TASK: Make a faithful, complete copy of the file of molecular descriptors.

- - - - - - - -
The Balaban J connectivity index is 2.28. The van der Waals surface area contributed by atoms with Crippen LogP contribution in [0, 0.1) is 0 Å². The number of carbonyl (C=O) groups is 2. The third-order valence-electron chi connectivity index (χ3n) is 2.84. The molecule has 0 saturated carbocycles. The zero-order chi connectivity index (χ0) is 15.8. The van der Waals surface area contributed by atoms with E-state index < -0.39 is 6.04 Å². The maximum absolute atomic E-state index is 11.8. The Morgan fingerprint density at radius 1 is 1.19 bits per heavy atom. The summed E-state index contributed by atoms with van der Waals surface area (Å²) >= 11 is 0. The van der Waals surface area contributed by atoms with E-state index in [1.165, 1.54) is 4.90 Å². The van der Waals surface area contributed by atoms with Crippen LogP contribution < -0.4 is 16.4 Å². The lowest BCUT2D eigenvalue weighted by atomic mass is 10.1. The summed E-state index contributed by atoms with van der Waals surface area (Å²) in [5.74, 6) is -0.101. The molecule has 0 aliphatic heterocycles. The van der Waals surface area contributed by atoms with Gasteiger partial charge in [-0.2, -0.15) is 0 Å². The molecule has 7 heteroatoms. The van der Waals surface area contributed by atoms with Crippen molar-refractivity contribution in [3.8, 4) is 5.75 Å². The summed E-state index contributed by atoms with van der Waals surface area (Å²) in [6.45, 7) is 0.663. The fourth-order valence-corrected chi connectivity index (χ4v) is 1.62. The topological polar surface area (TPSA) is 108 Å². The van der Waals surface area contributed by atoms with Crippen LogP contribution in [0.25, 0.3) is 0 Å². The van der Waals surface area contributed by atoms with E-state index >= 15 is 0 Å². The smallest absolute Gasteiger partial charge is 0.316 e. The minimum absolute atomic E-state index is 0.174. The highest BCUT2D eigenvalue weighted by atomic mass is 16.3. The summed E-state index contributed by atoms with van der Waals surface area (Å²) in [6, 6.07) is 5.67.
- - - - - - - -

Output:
The Balaban J connectivity index is 2.28. The van der Waals surface area contributed by atoms with Crippen LogP contribution in [0, 0.1) is 0 Å². The number of carbonyl (C=O) groups is 2. The third-order valence-electron chi connectivity index (χ3n) is 2.84. The molecule has 0 saturated carbocycles. The zero-order chi connectivity index (χ0) is 15.8. The van der Waals surface area contributed by atoms with E-state index < -0.39 is 6.04 Å². The maximum absolute atomic E-state index is 11.8. The Morgan fingerprint density at radius 1 is 1.19 bits per heavy atom. The summed E-state index contributed by atoms with van der Waals surface area (Å²) >= 11 is 0. The van der Waals surface area contributed by atoms with E-state index in [1.165, 1.54) is 4.90 Å². The van der Waals surface area contributed by atoms with Crippen LogP contribution < -0.4 is 16.4 Å². The lowest BCUT2D eigenvalue weighted by atomic mass is 10.1. The summed E-state index contributed by atoms with van der Waals surface area (Å²) in [5.74, 6) is -0.101. The molecule has 0 aliphatic heterocycles. The van der Waals surface area contributed by atoms with Gasteiger partial charge in [-0.2, -0.15) is 0 Å². The molecule has 7 heteroatoms. The van der Waals surface area contributed by atoms with Crippen molar-refractivity contribution in [3.8, 4) is 5.75 Å². The summed E-state index contributed by atoms with van der Waals surface area (Å²) in [6.45, 7) is 0.663. The fourth-order valence-corrected chi connectivity index (χ4v) is 1.62. The topological polar surface area (TPSA) is 108 Å². The van der Waals surface area contributed by atoms with Crippen LogP contribution in [0.25, 0.3) is 0 Å². The van der Waals surface area contributed by atoms with E-state index >= 15 is 0 Å². The smallest absolute Gasteiger partial charge is 0.316 e. The minimum absolute atomic E-state index is 0.174. The highest BCUT2D eigenvalue weighted by atomic mass is 16.3. The summed E-state index contributed by atoms with van der Waals surface area (Å²) in [6, 6.07) is 5.67.